He didn't look up as he ran down the dune.

Strength on strength.

* * *

The giant stood, wearing the military BDUs taken from a soldier on the Army Pathfinder team. And the dead men sprawled across the rolling gypsum dunes of sand-blasted desert were too few, he felt, for he was accustomed to far, far more.

All he could remember was death; a universe, a galaxy of death. And for a moment he thought that in this limited form he could never kill enough of them, though he knew he could.

It was fortunate that the black BDUs of the slain soldier, a member of the Army's most elite tracking battalion, were large enough to accommodate his titanic form. Blackened by blood, the clothes strained against his flesh, still swelled from the exertion of slaying all of them with his hands.

Together they lay at his feet: thirty-three men.

The sight made him remember all the lives he'd taken during his short tenure in this world. The blood was delicious to him, yes, but there were also the weeping wives and fatherless children to dream about, such delicious dreams of death upon death, of pain upon pain delivered to the world by the strength that was his and his alone.

The bodies were scattered over an area of low gray dune broken only by knee-high sedge that erupted at the base and crest of sand. And a few narrow crevices marked paths where rain rolled to pool in a tiny lake, now a shallow plain of dry bones. Every
living thing had burrowed far beneath the crust, seeking shelter from the sun, which destroyed so completely.

He gazed up, listening to a flying search formation of helicopters as it
passed close. Yes, they would be searching to find him but he knew their methods, how to defeat them. He had been certain to remember that much, to know the means of consummating his plan.

He would move behind the helicopters
as they flew west or north, using his almost endless physical strength to carefully stay ahead of the ground teams that would be following close. He would stay between them, not moving at all through open terrain but using the dunes for cover until he reached the high cliffs bordering the northern edge of White Sands Military Reservation, where the fools created this magnificent body.

Within a day, he knew, he could reach the base of the San Andres Mountains, moving west and unhindered through the mesas and tower-ing red cliffs with the speed and strength of a lion.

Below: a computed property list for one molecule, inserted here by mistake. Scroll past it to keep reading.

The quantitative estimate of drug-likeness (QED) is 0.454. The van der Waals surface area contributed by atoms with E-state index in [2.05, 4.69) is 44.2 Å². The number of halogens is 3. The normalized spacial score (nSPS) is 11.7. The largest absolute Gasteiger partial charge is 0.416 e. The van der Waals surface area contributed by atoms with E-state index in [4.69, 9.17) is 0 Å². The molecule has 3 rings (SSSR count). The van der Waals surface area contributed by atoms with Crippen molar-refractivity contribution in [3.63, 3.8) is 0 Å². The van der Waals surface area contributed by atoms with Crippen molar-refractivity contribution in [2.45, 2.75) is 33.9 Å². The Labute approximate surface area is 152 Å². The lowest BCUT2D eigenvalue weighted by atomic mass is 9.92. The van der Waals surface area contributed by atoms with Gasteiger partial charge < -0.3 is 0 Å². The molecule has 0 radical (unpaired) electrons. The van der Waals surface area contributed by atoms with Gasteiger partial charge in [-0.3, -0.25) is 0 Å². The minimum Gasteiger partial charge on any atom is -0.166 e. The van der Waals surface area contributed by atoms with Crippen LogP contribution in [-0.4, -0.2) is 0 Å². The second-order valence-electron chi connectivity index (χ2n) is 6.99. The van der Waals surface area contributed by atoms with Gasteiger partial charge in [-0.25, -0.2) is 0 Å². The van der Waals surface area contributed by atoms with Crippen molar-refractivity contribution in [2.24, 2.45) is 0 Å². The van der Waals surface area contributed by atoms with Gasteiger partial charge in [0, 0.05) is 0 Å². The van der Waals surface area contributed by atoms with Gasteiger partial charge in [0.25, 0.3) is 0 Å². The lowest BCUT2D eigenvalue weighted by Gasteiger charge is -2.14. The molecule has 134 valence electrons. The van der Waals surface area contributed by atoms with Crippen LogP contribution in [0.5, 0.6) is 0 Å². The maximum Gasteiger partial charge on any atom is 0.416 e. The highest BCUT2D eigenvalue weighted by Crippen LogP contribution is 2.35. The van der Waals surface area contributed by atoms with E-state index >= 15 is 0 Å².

When he reached Albuquerque he would easily steal transportation and move further into Cortez, Colorado, avoiding the cold mountain roads where he could be too easily trapped. He was certain he would not be caught, for his plan had just begun.

He smiled as he felt blood raining from his hands; such sweet blood.

No, he could never have enough.

***

Soloman wordlessly handed a glass of Glenlivet to General Benjamin

Hawken and the general instantly threw back a sobering swallow, as if he
fully intended to have another.

In front of
Soloman’s desert home a fast-flight Loach with two slicks—unarmed choppers used for troop transport—rested on the ground, blades churning a cloud of man-made wind. And a platoon of Delta Force commandos had positioned themselves over the grounds, securing a close perimeter.

Against what, exactly,
Soloman didn't know. Sensing the seriousness of a situation he didn't understand, Soloman dropped two ice cubes in his glass, pouring himself a measure of Scotch.

"So tell me, Ben, what do you want? You didn't hop all the way from
White Sands without a good reason."

There was no immediate reply as Hawken grunted and threw down
another mouthful, turning wearily to gaze at Soloman's enclosed courtyard.

Heavy slabs of weights were scattered over the chalky white cement, as if they were used regularly. And a heavy
bag reinforced with silver duct tape hung from a chain, combat boots and bag gloves beside it. The bag had been hit by so many murderous blows from hand and foot that the coarse canvas seemed smooth as silk.

"Keeping in shape, Sol?"

"A little."

"Still running? What? Ten miles a day?"

"Yeah," Soloman answered. "More or less."

Hawken laughed and
Soloman waited in silence as the general took a heavier sip, warming to it. And as they stood so close a comparison was too obvious to overlook. Hawken was beefy with a thick truck-tire gut, his face pudgy around the edges. He had the body of a professional wrestler gone soft, the body of a man who possessed obvious physical strength but who'd forgone conditioning for too long. It was a dramatic physical contrast to Soloman, who'd been burned down and rebuilt by seven hard years of severe conditioning.

BOOK: Cain